- The Biden administration would be unlikely to keep down prices at the pump by tapping the Strategic Petroleum Reserve if Saudi-led oil production cuts cause prices to once again surge, according to various experts who spoke with the Daily Caller News Foundation.
- The Biden administration had previously said that it would refill the SPR when oil prices fell, but U.S. Energy secretary Jennifer Granholm had said at a March congressional hearing that the process could take years, a statement that frustrated policymakers in Riyadh, according to The Financial Times.
- If you sat down and said ‘How will I make America less energy secure?’ … If you tried to string together a series of events, you couldn’t do better than the Biden administration has done,” Dan Kish, a senior fellow at the Institute for Energy Research told the DCNF.
The Biden administration will likely be unable to keep down prices at the pump by tapping oil from the Strategic Petroleum Preserve (SPR) as it did in 2022, if Saudi-led production cuts cause prices to once again rise, according to various experts who spoke with the Daily Caller News Foundation.
OPEC+, a group of oil producing nations including Saudi Arabia and Russia, announced that they would cut oil production by roughly than 1.16 million barrels per day beginning in May, bringing the group’s total production cuts to 3.66 million barrels per day, Reuters reported. Oil prices surged roughly 6% Monday morning, and while the Biden administration had previously drained the SPR to its lowest level since 1983 in a bid to push down surging gas prices following the Russian invasion of Ukraine, if OPEC continues to push up oil prices, such a solution would be unlikely to work twice, Peter Earle, economist at the American Institute for Economic Research, told the DCNF. (RELATED: Biden Admin’s Sweeping New Rules Would Let Green Groups Lease Federal Land Away From Oil, Ranching)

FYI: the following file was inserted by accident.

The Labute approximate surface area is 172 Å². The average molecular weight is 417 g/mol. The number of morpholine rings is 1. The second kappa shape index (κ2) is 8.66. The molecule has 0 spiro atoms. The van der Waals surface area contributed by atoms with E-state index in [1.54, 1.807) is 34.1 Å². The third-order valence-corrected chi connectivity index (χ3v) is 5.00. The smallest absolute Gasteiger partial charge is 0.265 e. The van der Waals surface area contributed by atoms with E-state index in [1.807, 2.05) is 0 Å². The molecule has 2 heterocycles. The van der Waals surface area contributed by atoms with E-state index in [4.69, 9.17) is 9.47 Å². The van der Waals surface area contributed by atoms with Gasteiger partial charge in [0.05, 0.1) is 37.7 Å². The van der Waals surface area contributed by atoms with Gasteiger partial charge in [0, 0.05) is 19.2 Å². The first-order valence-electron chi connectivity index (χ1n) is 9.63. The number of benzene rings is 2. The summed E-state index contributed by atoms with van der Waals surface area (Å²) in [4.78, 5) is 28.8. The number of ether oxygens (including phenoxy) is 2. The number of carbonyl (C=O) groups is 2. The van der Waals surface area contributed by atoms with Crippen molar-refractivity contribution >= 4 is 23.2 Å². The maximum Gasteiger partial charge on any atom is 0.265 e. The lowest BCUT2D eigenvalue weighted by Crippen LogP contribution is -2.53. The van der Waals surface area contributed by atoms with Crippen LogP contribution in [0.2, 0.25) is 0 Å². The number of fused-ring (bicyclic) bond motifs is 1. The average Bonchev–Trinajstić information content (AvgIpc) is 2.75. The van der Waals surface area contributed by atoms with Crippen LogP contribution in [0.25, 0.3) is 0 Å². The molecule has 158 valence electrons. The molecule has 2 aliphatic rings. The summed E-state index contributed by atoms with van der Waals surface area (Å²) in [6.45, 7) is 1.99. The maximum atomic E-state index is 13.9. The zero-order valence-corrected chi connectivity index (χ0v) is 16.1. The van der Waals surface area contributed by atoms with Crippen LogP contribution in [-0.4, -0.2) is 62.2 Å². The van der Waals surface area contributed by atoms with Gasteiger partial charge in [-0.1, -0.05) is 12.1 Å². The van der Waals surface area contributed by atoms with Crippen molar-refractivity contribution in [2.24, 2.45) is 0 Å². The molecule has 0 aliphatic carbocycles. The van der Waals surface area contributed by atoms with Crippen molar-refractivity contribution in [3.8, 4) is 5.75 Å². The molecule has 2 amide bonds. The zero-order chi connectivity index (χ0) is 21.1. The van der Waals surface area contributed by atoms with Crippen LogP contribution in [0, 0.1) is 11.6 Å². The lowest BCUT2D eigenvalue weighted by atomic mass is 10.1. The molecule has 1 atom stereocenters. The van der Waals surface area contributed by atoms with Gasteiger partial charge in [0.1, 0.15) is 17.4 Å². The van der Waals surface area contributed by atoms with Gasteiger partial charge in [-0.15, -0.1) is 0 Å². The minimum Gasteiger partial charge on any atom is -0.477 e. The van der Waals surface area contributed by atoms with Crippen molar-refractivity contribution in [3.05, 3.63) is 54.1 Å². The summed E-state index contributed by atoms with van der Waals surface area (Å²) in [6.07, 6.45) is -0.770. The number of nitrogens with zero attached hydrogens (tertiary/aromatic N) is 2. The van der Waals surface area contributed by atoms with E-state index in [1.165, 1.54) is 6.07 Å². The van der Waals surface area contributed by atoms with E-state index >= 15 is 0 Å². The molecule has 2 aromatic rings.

“The Biden administration is likely to be extremely cautious about tapping into the SPR again, as the war in Ukraine is becoming a slog and saber rattling against China regarding Taiwan is escalating,” Earle said. “They won’t want to dip into the Strategic Reserves, I’d think, until or unless prices reach the levels seen early in the Russo-Ukraine War,” which he estimated to be roughly $120 per barrel in West Texas Intermediate, which was at roughly $80.40 at time of writing, up $4.75 from the day prior.
OPEC+ has made a surprise ~1.1 million barrels per day oil production cut as of next month.
Image below for cut: pic.twitter.com/WkwKhxncKG
— unusual_whales (@unusual_whales) April 2, 2023
This sentiment was shared by Mark Mills, a faculty fellow at Northwestern University’s McCormick School of Engineering and Applied Science, who suggested that the production cuts would exacerbate the strategic weakness caused by a historically low SPR and make it more difficult for the administration to refill the SPR without causing inflation, in a statement to the DCNF.
“This will delay the already delayed plan to refill the SPR, especially if it is … to be triggered only when oil prices are low,” Mills told the DCNF. “If the SPR is refilled at a rate roughly equal to that which it was emptied, about 1 million barrels per day, that would put upward pressure on energy prices at a time when the administration is (and should be) worried about fueling inflation rising.”